LOANING a car to a friend who promptly put an axe in the vehicle and used it to run from police has landed a Golden Square woman in court.
The 27-year-old is facing a potential jail term for lying to investigators to help keep a male friend out of trouble during April 2021.
Prosecutor David Cordy told Bendigo County Court the woman, with a previously clean record, should receive a prison term for lying to police, making a false statement, removing the axe from the car and wiping it down for fingerprints.
The court was told that beauty professional, Aubree Mitchell, had attended a wedding and had received a call from a close male friend who wanted to borrow her car and she had agreed.
Unknown to her, the friend had been on bail at the time and was breaking a court-ordered curfew. He drove the car to a well-known drug buying area and fled police when they tried to pull the vehicle over.
Mitchell received an early morning phone call the following day, asking her to tell police her number plates had been stolen. She instead told investigators that she had parked the car and left it and believed it was still in the same place.
"She lied to police to protect her friend for no good reason," Mr Cordy said.
"She had complete contempt for the process of what police have to do in terms of investigating crime and she was intent in blocking their investigation to cover for her friend."
Mitchell has pleaded guilty to a charge of attempting to pervert the course of justice.
The court was told that the axe was not used to commit crimes, but its removal from the vehicle and the wiping down of fingerprints had thwarted police attempts to gather evidence against the driver.
Mr Cordy said it was a serious continuation from making a false statement to carry out the removal of potential evidence.
"Whether it's par for the course for people to be driving around with axes in Bendigo is irrelevant," he said. "This is a mid-range attempt to pervert the course of justice."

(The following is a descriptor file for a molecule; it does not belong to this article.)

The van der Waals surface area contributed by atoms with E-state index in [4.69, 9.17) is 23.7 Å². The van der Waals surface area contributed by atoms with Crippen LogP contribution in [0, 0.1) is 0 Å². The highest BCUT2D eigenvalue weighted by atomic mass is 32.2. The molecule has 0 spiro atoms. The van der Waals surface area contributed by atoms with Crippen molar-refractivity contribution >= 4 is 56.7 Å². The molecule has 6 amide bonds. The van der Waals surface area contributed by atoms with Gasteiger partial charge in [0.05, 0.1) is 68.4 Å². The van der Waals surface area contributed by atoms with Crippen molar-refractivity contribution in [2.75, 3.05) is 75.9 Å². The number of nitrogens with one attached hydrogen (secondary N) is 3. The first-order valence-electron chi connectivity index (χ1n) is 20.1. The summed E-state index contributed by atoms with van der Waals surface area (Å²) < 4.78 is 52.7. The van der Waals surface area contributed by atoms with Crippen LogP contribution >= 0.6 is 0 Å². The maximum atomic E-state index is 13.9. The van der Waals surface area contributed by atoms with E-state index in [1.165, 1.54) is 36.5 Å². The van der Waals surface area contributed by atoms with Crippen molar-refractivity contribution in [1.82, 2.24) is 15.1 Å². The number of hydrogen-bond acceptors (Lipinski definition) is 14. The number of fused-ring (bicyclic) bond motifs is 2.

However, a defence barrister for Mitchell said it had been a "naive, unsophisticated" example of offending that had gained her no financial benefit.
"She felt she had to protect her friend after she was told he had evaded police and if he was caught he would go to jail," she said.
"At that period of time she felt they were very best friends - they had daily contact with each other. However, following the search warrant of her house and her arrest she has had no contact with him and has disengaged with that social group. The reason behind her following the directions of her friend was misguided loyalty and an inability to say 'no'."
She said her client did not realise how serious the penalties were for misleading police, but would like to be placed on a good behaviour bond and was very unlikely to reoffend.
"There is no allegation of violence or threats, it's a naieve example of offending. She has not realised the gravity of (what she was doing) at the time," she said.
Judge Geoffrey Cheetle said he would order an assessment for Mitchell's suitability for a community corrections order and would adjourn the case until June 21.
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